‘Fishing expedition’ nets nearly tenfold increase in number of sequenced virus genomes
COLUMBUS, Ohio – Using a specially designed computational tool as a lure, scientists have netted the genomic sequences of almost 12,500 previously uncharacterized viruses from public databases.
The finding doubles the number of recognized virus genera – a biological classification one step up from species – and increases the number of sequenced virus genomes available for study almost tenfold.
The research group studies viruses that infect microbes, and specifically bacteria and archaea, single-cell microorganisms similar to bacteria in size, but with a different evolutionary history.
Microbes are essential contributors to all life on the planet, and viruses have a variety of influences on microbial functions that remain largely misunderstood, said Matthew Sullivan, assistant professor of microbiology at The Ohio State University and senior author of the study.
Sullivan partners with scientists studying microbes in the human gut and lung, as well as natural environments like soils and oceans. Most recently, he reported on the diversity of oceanic viral communities in a special issue of the journal Science featuring the Tara Oceans Expedition, a global study of the impact of climate change on the world’s oceans.
“Virus-bacteria and virus-archaea interactions are probably quite important to the dynamics of that microbe, so if researchers are studying a microbe in a specific environment, they’ve been missing a big chunk of its interaction dynamics by ignoring the viruses,” Sullivan said. “This work will help researchers recognize the importance of viruses in a lot of different microbes.
“In all of our studies, we’re working with people who know the microbes well, and we help them decide how viruses might be helpful to the microbial system. The projects range from fundamental, basic science to applied medical science.”
The research is published in the online journal eLife.
Finding a treasure trove of new virus genome sequences has opened the door to using those data to identify previously unknown microbial hosts, as well. These new possibilities are attributed to VirSorter, a computational tool developed by study lead author Simon Roux, a postdoctoral researcher in Sullivan’s lab.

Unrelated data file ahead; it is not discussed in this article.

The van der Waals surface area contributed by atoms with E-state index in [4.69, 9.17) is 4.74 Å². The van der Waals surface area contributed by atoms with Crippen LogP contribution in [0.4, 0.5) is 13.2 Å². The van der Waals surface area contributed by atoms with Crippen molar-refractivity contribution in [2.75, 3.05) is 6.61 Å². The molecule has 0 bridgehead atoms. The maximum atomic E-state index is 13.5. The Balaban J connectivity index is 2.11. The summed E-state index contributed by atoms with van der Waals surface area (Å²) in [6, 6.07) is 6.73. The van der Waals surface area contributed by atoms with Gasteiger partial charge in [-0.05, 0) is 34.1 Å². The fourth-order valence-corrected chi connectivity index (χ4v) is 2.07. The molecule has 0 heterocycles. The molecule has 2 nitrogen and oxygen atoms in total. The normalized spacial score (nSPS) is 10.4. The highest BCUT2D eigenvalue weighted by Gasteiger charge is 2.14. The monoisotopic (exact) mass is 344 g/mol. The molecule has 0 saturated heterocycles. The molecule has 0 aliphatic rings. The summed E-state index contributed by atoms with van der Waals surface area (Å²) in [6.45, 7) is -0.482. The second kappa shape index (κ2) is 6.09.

The sorter scoured public databases of sequenced microbial genomes, looking for fragments of genomes that resembled virus genomes that had already been sequenced – for starters. VirSorter also “fished” for sequences by looking for genes known to help produce a protein shell that all viruses have, called a capsid.
“The idea is that bacteria don’t use capsids or produce them, so any capsid gene should come from a virus,” Roux said. The sorter then associated capsid genes with unfamiliar genes – those considered new, small or organized differently – that are unlikely to be produced by bacteria.
“None of these genomic features is really a smoking gun per se, but combining them led to a robust detection of ‘new’ viruses – viruses we did not have in the database, but can identify because they have capsid genes and a viral organization,” he said.
Using microbial genomes as a data source meant researchers could link newly identified virus sequences to the proper microbial host. The scientists then tried a reverse maneuver on the data to see if virus sequences alone could be used to identify unknown hosts – and this way of analyzing the sequences could predict the host with up to 90 percent accuracy.
“We can survey a lot of environments to find new viruses, but the challenge has been answering, who do they infect?” Sullivan said. “If we can use computational tricks to predict the host, we can explore that viral-host linkage. That’s a really important part of the equation.”
Though viruses are generally thought to take over whatever organism they invade, Sullivan’s lab has identified a few viruses, called prophages, which coexist with their host microbes and even produce genes that help the host cells compete and survive.
Viruses can’t survive without a host, and the most-studied viruses linked to disease are lytic in nature: They get inside a cell and make copies of themselves, destroying the cell in the process.
But the genome sequences revealed in this study suggest that there are many more prophage-like viruses that are different in one important respect: Their genome remains separate from their microbial hosts’ genome.
“The extrachromosomal form of this virus type appears quite widespread, and virtually nobody is studying these kinds of viruses,” said Sullivan, who also has an appointment in civil, environmental and geodetic engineering. “That is a really different and largely unexplored phenomenon, and it’s important to understand those viruses’ ability to interact and tie into the function of those cells.”
Sullivan has just relocated his lab from the University of Arizona, where this research was conducted. He and Roux co-authored the eLife paper with Steven Hallam of the University of British Columbia and Tanja Woyke of the Department of Energy’s Joint Genome Institute.
The work was supported by the Gordon and Betty Moore Foundation, the Natural Sciences and Engineering Research Council of Canada, Canada Foundation for Innovation, the Canadian Institute for Advanced Research and the Tula Foundation-funded Centre for Microbial Diversity and Evolution, G. Unger Vetlesen and Ambrose Monell Foundation. The source genome databases are maintained by the National Center for Biotechnology Information.